Did you know that 315,000 people in the U.S. die of out-of-hospital cardiac arrest every year?
That’s a bit of a rhetorical question. For most people, this isn’t a statistic that shouts through the chaos of a 24/7 news cycle.
But with 92 million Americans living with cardiovascular disease that are actively at risk of sudden cardiac arrest (SCA), it’s a number that should stick with you. Especially because, with the right CPR training, you can significantly increase a person’s chance of survival by administering CPR as soon as possible, without having to wait for emergency response to arrive.
The good news: training is the easy part.
On October 16, the Ember Team joined forces with organizations across the globe to put life-saving knowledge in the hands of our neighbors on the world’s first-ever World Restart a Heart Day.
With the help of San Francisco-based Safety Training Seminars, individuals from 15 life science startups are now equipped with the skills to respond to cardiac arrest if it hits a friend, family member, or fellow commuter.
Want to know how easy saving a life can be?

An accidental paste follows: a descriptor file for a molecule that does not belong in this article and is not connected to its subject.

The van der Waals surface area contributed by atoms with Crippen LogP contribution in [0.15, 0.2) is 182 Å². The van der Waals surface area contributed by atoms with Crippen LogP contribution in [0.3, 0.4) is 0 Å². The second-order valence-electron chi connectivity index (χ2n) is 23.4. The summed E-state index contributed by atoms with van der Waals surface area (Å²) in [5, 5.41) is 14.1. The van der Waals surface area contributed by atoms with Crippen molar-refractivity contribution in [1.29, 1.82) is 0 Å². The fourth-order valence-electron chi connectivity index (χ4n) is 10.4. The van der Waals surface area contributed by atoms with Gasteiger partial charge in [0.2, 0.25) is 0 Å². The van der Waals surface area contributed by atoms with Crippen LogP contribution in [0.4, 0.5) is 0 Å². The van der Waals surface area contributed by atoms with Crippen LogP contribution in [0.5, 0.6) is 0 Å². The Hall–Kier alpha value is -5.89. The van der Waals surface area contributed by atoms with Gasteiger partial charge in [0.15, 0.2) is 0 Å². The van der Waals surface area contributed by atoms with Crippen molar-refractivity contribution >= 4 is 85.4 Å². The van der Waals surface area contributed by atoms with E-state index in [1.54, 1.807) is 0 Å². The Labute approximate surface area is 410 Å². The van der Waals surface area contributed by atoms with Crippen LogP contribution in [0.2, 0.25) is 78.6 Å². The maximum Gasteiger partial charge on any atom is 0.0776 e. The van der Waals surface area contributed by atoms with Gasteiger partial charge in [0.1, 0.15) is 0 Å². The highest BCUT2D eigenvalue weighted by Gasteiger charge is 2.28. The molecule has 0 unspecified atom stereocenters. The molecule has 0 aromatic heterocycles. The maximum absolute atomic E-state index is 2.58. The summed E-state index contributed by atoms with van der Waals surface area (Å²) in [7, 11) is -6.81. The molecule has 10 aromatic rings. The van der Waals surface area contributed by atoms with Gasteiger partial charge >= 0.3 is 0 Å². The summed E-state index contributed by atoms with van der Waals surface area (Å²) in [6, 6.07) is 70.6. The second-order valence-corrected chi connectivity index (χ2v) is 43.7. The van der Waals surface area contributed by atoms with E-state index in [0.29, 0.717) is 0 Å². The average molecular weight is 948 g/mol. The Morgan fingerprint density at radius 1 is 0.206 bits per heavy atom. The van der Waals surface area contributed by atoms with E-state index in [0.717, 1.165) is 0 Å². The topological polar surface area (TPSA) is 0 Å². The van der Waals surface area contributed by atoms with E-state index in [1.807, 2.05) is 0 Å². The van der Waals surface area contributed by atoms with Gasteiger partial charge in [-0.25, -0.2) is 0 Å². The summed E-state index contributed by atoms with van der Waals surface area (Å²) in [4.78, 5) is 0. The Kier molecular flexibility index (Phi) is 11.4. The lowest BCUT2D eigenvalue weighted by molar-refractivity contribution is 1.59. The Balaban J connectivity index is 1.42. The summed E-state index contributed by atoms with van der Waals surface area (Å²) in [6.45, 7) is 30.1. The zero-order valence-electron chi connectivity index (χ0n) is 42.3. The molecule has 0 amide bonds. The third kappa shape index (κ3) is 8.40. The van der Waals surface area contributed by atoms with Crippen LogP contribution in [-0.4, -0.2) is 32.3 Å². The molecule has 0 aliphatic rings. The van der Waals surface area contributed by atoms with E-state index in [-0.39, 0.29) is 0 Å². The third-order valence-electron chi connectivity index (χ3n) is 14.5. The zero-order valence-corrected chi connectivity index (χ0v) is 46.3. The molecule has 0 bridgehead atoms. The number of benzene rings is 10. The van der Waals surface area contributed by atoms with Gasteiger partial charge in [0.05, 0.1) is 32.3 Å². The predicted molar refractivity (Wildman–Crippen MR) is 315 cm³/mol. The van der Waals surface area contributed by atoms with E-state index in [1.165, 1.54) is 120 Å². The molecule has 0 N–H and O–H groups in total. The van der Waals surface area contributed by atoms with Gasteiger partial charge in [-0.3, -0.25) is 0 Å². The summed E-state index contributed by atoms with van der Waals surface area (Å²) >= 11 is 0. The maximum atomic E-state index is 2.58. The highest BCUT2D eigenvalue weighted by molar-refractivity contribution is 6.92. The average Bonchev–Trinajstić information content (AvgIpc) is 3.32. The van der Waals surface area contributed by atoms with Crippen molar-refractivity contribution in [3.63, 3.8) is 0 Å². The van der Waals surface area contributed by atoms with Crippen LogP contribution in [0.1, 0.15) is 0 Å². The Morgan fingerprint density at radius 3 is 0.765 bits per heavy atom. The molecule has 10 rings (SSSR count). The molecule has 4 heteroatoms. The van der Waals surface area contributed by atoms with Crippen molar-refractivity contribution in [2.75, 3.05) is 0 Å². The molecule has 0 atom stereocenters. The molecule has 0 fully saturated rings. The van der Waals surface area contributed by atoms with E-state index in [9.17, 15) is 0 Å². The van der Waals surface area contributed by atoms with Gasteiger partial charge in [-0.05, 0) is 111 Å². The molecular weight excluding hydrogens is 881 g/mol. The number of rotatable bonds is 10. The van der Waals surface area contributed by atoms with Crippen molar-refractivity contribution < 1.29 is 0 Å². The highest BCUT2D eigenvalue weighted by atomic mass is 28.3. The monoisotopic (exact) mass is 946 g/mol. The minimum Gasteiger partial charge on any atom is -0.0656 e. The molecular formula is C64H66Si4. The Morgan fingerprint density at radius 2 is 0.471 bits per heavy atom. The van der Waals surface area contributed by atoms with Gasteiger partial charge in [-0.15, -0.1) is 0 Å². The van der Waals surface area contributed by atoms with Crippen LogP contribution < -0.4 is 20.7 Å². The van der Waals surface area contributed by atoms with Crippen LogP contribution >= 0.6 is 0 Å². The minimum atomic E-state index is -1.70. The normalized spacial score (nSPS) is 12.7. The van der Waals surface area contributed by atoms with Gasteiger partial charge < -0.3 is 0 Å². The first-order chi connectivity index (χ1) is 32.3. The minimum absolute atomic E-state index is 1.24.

Here’s a quick breakdown of the simple 7 step process.
Interested in participating in a CPR training?
Cut the excuses and organize a training for your office (like we did here), or skip the gym and head to the nearest training center after work. Classes can be pricey—classes offered through the American Red Cross start at $73—but many local community centers provide free or low-cost trainings on a monthly or bi-annual basis.
Interested in making your response process even more effective?
At Ember, we hope to make make the response process even more seamless. With the Ember mobile app, you can simultaneously alert 911 and our network of medics via voice, touch, or your smart wearable device (coming soon) in the case of a medical emergency. That way, 911 knows exactly where the affected person is, and you can devote your time to what’s most important—treating the person in need.
Join us in making CPR response common knowledge, not guesswork. Together, we can change the global approach to medical emergencies and change lives for the better.